NFL legend Fran Tarkenton is 75 today, but rather than celebrate his birthday, one of the greatest quarterbacks the NFL has ever seen is more worried about the league's biggest lie. Drug use.
Tarkenton had an 18 season career in the NFL, playing for both the Minnesota Vikings and New York Giants, competing in three Super Bowls but earning no rings.
There is perhaps no better player or person that could have an opinion on the difference between the NFL in 1961 compared with 54 years later. As Tarkenton puts it, there are "much bigger and faster bodies" playing now than those that Tarkenton played against and with in the 1960's and 70's.
Tarkenton lets loose
But rather than put this down to a leap in training methods, the nine-time Pro Bowler firmly believes that the NFL's biggest secret is to blame. Human Growth Hormone that is.
This is not some kind of uncovered secret that the NFL has been hiding that Tarkenton has all of a sudden revealed. It's well known that the NFL's human growth hormone policy has always left something to be desired, and the legendary QB is still not happy despite the fact that the NFL finally started testing on the drug during the 2014 NFL season.
- Former NFL player Josh Jarboe arrested on drug charges
- Wes Welker blasts NFL's drugs policy after PED-related suspension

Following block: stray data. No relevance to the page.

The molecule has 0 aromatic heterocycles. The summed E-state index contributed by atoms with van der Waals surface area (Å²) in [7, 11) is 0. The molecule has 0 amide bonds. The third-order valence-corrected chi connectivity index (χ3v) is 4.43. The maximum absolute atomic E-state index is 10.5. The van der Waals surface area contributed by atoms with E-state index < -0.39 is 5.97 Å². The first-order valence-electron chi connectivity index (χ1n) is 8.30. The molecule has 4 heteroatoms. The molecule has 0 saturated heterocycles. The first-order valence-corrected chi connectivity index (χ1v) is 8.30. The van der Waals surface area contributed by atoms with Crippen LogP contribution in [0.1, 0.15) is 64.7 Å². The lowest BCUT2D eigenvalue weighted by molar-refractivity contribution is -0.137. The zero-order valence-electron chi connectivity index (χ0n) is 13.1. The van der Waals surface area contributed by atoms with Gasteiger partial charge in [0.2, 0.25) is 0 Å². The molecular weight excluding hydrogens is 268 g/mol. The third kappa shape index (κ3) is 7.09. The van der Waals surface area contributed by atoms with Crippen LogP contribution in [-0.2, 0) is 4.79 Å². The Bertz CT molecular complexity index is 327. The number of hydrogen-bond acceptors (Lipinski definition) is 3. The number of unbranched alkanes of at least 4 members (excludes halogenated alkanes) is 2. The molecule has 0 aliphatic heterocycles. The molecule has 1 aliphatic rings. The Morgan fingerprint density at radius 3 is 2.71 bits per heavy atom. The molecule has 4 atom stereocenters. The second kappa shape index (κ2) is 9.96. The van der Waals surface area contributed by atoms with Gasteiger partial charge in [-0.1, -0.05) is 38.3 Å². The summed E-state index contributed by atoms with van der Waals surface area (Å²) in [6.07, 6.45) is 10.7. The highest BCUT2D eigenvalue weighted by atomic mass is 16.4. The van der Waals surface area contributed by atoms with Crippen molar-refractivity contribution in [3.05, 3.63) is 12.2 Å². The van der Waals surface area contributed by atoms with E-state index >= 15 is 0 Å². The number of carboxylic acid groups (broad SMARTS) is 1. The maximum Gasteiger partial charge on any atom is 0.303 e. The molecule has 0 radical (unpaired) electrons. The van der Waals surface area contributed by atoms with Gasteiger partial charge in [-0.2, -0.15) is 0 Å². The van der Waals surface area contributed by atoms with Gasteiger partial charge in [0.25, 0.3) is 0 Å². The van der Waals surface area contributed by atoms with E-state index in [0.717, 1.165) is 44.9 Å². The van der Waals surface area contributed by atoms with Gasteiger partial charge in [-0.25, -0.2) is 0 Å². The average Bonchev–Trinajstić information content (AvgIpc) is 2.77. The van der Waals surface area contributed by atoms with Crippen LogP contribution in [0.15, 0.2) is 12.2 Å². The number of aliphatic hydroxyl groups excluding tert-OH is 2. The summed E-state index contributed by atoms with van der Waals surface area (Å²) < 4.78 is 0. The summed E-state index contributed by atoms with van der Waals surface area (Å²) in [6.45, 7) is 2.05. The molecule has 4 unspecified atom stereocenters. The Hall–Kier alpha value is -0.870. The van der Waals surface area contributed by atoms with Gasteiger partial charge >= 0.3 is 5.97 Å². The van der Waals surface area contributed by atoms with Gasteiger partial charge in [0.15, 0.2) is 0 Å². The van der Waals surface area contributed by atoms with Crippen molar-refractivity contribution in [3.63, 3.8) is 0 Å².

- Former stars say NFL supplied them with illegal drugs
"He's convinced that countless NFL players are using performance-enhancing drugs," USA Today wrote of Fran Tarkenton.
"This generation of players is absolutely at great risk of harm and short life," the Hall of Fame quarterback told USA TODAY Sports. "And I would be less than responsible if I knew that and didn't speak out."
Professor speaks out
Tarkenton isn't the only person to voice his concern this week, with Charles Yesalis, a professor at Penn State and expert on performance-enhancing drugs, questioning the NFL's current stance. This year the league didn't catch any player of using HGH after implementing a drug-testing policy which didn't even include testing after games.
"Show me where guys have gotten slower or less strong," Yesalis said. "I don't think you can show me that. God hasn't changed the formula genetically. I know this.
"You're working with the same human recipe. These are bigger guys running faster and are stronger every year. These drugs are available. They have the financial wherewithal to obtain them. They work, and there's loopholes in the testing. Most common-sense men and women would come to a conclusion of skepticism as to the success."
One day the league will wake up.